Indonesia Raids Google’s Jakarta Office for Tax Payment Data

  • Raids conducted ‘many times’ over two weeks: ministry official
  • Govt sent a warning letter to Google for refusing tax audit

Indonesian tax officials raided Google Inc.’s Jakarta office seeking data to back its allegations of unpaid taxes as the government steps up efforts to earn more revenue from internet companies.

Officers visited Google’s office in central Jakarta “many times” in the past two weeks and repeatedly sought meetings with senior company officials, Muhammad Haniv, the head of special taxpayers at the Finance Ministry, said in a phone interview Thursday. The government had earlier sent Google a warning letter for refusing a tax audit, which can result in criminal punishment, he said.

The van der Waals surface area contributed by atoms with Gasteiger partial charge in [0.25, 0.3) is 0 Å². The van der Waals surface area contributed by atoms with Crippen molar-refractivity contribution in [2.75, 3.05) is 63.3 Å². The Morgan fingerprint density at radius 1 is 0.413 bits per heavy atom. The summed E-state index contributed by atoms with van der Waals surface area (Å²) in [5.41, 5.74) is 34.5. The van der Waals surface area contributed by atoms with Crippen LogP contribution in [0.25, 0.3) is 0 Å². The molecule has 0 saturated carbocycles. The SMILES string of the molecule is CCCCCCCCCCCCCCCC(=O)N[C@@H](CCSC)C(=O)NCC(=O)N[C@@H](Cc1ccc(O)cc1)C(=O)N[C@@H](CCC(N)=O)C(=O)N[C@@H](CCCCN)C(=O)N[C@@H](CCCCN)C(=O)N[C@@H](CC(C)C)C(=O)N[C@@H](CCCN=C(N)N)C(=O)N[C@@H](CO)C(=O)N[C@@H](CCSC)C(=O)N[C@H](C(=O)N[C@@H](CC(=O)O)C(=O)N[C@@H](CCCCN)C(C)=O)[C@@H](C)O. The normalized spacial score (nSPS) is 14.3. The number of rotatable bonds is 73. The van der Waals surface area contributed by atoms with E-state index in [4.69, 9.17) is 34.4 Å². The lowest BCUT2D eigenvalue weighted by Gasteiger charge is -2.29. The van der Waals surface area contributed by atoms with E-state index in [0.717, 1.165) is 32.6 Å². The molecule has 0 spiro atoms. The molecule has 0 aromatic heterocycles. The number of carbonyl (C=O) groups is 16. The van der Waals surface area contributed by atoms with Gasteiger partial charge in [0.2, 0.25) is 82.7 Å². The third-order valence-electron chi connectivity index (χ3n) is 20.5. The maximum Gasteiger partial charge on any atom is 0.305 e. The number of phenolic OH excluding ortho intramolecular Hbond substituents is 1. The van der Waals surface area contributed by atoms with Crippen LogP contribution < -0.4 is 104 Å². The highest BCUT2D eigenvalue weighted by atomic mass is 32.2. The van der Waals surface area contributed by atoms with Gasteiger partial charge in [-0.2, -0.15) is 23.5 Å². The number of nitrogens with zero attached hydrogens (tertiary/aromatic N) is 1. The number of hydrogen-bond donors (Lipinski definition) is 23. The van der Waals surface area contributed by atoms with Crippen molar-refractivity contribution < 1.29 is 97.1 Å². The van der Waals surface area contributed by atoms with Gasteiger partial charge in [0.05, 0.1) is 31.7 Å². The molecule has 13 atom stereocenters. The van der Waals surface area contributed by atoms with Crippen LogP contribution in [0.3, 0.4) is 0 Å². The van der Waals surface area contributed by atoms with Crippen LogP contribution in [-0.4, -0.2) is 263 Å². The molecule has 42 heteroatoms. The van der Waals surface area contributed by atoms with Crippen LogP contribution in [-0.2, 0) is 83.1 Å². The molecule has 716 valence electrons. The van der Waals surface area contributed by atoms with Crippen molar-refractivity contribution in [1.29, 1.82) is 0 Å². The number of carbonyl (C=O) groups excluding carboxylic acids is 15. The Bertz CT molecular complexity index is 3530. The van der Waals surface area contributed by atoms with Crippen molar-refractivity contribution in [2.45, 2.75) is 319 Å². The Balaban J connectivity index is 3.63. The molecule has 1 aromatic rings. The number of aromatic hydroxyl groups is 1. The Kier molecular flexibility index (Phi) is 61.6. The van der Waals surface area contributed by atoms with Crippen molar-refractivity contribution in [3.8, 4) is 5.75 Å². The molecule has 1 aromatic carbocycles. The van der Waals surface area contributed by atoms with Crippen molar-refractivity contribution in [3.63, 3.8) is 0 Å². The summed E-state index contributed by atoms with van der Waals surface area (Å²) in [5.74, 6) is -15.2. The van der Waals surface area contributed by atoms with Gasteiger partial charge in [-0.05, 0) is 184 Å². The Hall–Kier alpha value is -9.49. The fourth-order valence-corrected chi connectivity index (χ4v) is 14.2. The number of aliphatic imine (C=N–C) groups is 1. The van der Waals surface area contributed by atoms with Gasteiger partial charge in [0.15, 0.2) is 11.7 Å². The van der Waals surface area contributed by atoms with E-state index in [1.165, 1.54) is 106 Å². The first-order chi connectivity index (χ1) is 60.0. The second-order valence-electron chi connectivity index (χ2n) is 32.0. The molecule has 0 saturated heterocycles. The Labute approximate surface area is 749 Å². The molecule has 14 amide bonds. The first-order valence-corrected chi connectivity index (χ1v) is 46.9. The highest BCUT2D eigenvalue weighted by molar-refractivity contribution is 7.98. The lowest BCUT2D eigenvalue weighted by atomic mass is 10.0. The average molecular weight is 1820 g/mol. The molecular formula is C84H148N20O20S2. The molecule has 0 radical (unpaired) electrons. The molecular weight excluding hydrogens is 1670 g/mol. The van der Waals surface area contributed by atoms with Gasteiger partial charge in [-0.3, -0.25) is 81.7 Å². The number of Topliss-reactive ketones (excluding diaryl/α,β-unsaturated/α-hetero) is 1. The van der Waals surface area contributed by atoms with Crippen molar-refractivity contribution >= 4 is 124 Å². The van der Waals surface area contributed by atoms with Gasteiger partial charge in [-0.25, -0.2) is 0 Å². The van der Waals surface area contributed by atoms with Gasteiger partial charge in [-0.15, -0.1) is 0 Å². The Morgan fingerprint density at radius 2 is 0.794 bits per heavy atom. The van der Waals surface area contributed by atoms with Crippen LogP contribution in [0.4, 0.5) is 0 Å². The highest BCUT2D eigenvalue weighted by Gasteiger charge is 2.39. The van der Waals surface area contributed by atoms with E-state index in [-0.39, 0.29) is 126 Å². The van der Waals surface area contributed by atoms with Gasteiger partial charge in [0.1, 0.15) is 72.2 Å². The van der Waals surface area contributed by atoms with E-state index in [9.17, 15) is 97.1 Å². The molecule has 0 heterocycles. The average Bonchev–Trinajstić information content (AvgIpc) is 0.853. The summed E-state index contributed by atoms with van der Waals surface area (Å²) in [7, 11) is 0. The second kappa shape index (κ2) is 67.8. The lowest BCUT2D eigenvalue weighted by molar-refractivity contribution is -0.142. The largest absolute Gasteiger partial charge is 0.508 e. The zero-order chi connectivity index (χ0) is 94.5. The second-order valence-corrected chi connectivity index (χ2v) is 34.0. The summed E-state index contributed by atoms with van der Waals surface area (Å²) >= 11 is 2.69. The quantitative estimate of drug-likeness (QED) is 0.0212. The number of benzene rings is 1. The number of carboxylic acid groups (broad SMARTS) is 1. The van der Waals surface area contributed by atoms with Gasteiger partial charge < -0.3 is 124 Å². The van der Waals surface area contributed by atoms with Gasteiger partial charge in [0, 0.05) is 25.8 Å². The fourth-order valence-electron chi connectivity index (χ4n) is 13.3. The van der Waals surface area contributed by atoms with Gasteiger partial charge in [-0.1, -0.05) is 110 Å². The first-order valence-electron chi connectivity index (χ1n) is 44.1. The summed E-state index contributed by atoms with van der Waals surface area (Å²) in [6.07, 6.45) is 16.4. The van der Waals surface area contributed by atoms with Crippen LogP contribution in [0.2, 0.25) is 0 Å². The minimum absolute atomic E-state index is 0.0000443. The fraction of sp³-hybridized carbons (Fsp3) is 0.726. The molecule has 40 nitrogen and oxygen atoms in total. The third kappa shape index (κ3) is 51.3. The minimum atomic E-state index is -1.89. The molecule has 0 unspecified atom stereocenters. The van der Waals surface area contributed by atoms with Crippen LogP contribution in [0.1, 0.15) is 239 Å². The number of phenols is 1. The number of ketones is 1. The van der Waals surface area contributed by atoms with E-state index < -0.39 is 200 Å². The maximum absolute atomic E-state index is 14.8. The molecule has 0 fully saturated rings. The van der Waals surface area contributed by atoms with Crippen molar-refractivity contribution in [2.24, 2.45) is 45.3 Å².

President Joko Widodo’s government is following in the footsteps of European authorities in pushing Google to pay more taxes. He’s under greater pressure to do so as this year’s state revenue is set to suffer an estimated 218 trillion rupiah ($17 billion) shortfall, while earnings from a tax amnesty program are set to miss his target. 

Google has “paid all applicable taxes in Indonesia,” Taj Meadows, a spokesman, said by e-mail, adding the company is cooperating with the government.

Indonesia has been asking internet companies to set up permanent local entities for tax purposes since as early as April. It’s also promising lower rates compared to the 30 percent corporate income tax and 25 percent value-added tax that would otherwise apply to Google’s sales of advertisement to local companies, according to Haniv.

“Everyone must comply, whoever they may be,” Haniv said. “If you refuse to be audited, then we will keep chasing you.”

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